Today we’re going to have an epic financial battle – Dave Ramsey vs Robert Kiyosaki. Dave Ramsey is famous for his Financial Peace series and Robert Kiyosaki is known for his book Rich Dad Poor Dad. Which strategy is right for you? Is one person right and the other wrong? They have completely opposing views when it comes to some aspects of finances. Well, this Certified Financial Planner is going to take a look at their top seven financial strategies and dissect them.
Let’s lay the stage… Robert Kiyosaki is probably the first author that I completely read his book as a kid. He wrote the book Rich Dad Poor Dad and probably the most popular book in the financial world for many people. This book has probably sold more copies than any other financial book. He is the president/CEO the Rich Dad, Poor Dad Company.
Dave Ramsey wrote a book called Financial Peace while working in the religious sect. This book series has also sold MANY copies in the years since it was written. Mr. Ramsey has a financial radio show that is nationally syndicated.
Dave says, “look, we need a budget”. I agree with Dave, we need a budget. I personally use a program called Mint.com at home. In my business, I use a program called Quickbooks. No matter what you use, Dave says a budget is required.
For people who need help with financial discipline, no credit cards is a good idea. But I also have seen people who use credit very frugally… we will come back to that idea.
Dave says to live a frugal life. I don’t think there is anything wrong with living frugally. We just want to spend less than we bring home. It just makes common sense.
Dave says we got to put a lot of money back and I agree with him. We need to have some cash for an emergency fund. Keep this in mind, cash is going to devalue every year because of inflation. If inflation increases by 2 percent, cash is going to be 2 percent less valuable to us next year.
Dave encourages people to invest in mutual funds. I heard the other day on a radio show that a good mutual fund can earn twelve percent. I’m not sure many investment advisors would agree with that percent. What I do know is if you buy a good growth mutual fund and leave it alone, you’re going to be a lot better off than putting your hopes in cash.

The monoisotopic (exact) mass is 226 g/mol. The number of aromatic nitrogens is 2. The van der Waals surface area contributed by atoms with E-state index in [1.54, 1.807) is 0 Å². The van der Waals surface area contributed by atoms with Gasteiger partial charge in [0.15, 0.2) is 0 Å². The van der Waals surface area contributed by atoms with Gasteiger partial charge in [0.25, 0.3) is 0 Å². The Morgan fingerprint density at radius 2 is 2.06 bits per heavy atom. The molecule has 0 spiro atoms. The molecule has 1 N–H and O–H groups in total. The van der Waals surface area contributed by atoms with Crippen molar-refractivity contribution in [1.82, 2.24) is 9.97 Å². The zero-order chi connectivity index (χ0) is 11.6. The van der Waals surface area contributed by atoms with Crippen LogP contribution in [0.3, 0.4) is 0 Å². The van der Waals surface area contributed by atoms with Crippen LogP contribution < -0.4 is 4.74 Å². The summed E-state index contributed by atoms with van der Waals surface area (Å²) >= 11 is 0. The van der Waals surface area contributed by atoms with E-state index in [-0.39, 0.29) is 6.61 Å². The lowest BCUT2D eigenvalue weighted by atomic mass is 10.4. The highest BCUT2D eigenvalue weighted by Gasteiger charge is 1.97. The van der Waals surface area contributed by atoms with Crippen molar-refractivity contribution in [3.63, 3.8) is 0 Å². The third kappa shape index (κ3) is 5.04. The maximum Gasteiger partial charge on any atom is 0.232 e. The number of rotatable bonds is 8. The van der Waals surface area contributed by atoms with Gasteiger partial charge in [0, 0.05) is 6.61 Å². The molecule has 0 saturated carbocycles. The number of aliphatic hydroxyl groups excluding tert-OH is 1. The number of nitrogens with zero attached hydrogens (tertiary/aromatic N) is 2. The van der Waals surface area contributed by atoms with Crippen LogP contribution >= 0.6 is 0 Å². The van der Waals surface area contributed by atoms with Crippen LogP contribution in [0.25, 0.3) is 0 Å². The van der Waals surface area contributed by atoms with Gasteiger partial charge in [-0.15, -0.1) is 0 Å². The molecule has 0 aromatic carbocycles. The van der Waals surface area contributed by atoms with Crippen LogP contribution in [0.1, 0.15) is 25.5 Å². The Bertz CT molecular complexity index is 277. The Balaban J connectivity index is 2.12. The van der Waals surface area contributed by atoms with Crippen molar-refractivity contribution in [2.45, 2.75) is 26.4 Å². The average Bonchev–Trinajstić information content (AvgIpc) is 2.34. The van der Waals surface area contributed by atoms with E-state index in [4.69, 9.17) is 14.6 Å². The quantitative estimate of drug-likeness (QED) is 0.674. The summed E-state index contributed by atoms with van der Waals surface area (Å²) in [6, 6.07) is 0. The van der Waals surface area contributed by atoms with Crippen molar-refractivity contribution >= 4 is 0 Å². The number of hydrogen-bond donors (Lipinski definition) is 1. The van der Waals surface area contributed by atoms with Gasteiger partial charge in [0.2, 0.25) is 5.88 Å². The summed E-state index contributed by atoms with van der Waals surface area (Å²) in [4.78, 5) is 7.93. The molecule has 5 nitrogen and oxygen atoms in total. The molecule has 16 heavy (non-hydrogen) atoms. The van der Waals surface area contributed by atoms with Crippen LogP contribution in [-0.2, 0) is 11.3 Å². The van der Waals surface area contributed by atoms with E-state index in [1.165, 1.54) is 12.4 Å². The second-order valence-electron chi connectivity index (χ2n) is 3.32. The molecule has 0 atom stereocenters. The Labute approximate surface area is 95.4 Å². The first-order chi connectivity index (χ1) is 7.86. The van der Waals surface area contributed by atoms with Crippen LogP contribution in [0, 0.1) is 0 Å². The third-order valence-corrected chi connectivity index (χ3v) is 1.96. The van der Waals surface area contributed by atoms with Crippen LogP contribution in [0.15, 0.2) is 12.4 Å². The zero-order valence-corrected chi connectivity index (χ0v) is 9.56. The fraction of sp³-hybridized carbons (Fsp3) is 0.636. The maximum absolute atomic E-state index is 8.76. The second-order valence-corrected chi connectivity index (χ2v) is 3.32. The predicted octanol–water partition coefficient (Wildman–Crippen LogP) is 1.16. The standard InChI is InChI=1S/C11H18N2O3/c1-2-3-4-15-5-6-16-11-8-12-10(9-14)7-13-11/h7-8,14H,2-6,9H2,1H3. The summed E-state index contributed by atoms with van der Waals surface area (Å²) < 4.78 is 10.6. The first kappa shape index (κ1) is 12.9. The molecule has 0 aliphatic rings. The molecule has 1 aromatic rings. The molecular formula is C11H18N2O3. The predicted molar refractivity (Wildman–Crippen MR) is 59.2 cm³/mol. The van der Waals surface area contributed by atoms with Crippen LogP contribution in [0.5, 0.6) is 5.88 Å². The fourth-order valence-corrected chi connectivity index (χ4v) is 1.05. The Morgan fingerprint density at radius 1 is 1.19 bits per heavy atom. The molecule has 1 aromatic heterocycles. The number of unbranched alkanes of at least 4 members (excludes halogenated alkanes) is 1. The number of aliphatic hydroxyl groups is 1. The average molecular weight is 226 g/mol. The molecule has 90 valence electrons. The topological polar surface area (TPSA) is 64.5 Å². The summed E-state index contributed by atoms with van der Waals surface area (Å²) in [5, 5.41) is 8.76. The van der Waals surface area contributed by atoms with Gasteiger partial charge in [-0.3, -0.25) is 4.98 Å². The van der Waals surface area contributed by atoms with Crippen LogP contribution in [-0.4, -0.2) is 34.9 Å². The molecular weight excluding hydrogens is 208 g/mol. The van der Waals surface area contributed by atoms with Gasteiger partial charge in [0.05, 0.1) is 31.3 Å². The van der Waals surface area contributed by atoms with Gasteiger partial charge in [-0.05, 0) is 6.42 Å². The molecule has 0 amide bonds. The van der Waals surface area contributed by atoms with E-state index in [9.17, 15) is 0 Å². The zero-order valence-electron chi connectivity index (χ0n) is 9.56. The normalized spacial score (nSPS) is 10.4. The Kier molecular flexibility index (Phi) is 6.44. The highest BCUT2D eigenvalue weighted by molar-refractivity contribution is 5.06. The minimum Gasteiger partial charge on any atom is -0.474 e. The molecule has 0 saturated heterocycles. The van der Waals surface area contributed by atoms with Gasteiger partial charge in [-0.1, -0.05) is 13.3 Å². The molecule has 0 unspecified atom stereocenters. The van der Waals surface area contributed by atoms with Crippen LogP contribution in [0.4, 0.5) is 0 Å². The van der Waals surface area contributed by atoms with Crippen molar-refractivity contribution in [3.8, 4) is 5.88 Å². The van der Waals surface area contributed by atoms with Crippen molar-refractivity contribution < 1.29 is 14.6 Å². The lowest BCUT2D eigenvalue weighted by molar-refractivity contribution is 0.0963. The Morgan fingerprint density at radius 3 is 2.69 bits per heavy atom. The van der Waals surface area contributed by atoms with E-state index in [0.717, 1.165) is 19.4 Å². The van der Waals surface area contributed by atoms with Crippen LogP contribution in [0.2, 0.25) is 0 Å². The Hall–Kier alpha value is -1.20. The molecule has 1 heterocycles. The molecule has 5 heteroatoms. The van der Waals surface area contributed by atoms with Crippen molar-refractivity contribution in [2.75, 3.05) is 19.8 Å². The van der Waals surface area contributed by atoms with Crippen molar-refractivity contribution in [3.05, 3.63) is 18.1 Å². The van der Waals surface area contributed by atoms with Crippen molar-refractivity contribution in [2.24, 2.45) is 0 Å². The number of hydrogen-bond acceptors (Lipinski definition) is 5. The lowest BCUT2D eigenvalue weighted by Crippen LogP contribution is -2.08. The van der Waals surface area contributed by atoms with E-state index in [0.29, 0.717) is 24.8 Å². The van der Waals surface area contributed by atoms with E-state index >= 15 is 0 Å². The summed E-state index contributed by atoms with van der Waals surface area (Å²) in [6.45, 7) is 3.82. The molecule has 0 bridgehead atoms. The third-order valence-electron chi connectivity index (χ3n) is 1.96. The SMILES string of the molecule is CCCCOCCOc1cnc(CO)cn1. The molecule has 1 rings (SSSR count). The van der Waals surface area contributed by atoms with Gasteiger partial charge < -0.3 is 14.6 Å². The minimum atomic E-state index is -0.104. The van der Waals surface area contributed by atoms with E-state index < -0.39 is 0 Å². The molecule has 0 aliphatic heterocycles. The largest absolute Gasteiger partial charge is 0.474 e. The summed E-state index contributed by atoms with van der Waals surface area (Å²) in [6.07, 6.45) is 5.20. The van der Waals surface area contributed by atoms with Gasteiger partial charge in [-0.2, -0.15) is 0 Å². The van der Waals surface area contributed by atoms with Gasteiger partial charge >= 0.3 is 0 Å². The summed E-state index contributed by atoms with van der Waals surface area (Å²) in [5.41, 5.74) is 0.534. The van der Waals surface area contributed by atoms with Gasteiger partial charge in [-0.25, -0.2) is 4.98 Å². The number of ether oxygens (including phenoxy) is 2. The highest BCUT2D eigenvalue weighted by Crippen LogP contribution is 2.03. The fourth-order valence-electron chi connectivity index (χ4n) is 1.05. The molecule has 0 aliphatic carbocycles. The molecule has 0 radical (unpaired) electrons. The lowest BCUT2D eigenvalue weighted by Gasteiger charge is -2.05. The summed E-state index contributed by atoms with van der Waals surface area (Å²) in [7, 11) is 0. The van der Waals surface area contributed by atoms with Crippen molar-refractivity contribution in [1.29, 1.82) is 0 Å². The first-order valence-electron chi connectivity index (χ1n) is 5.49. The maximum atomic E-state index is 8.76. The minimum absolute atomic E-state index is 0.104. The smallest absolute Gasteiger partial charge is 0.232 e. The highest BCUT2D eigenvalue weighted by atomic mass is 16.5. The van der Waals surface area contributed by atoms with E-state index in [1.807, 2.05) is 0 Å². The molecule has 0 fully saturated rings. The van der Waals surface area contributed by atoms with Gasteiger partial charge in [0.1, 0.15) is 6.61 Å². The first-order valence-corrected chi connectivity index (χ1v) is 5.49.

Dave hates debt. I don’t disagree with him. Debt can cause people lots of pain. It causes people to lay awake at night. But debt is not necessarily a bad thing if you how to use it to your advantage.
Dave says the American Dream is a smart plan… go out with a little bit of money down and buy home. But he Dave also says pay the house off asap.
Let’s go to the other side of the financial fence now. When Robert Kiyosaki came onto the picture he basically took what Dave was teaching and he turned it on its head by suggesting to readers to do the opposite of what Dave teaches in some situations.
Robert believes the best way to become rich is the start of business. He uses the example in his book how his “rich dad” started a business, his “poor dad” was an employee. I don’t know if I agree with that thinking but that is what Robert teaches.
What is an asset? An asset is a position which appreciates over time.
Instead of buying mutual funds, he says to buy real estate, to buy a business, to buy individual stocks. Is there anything and inherently wrong with any of these asset classes? No, not necessarily. Is there anything wrong with mutual funds? No, not necessarily but Robert Kiyosaki really dislikes mutual funds.
Be prepared to make (financial) mistakes. It’s important when you fall down to learn from it and learn how you can improve from this point forward.
There’s probably nothing more contradictory or opposing in this battle between Dave Ramsey and Robert Kiyosaki than debt. Robert Kiyosaki will say USE debt, use as much as you can possibly get. But use it wisely. We never really hear that from the Dave side of the table. Instead, Dave says get out of debt.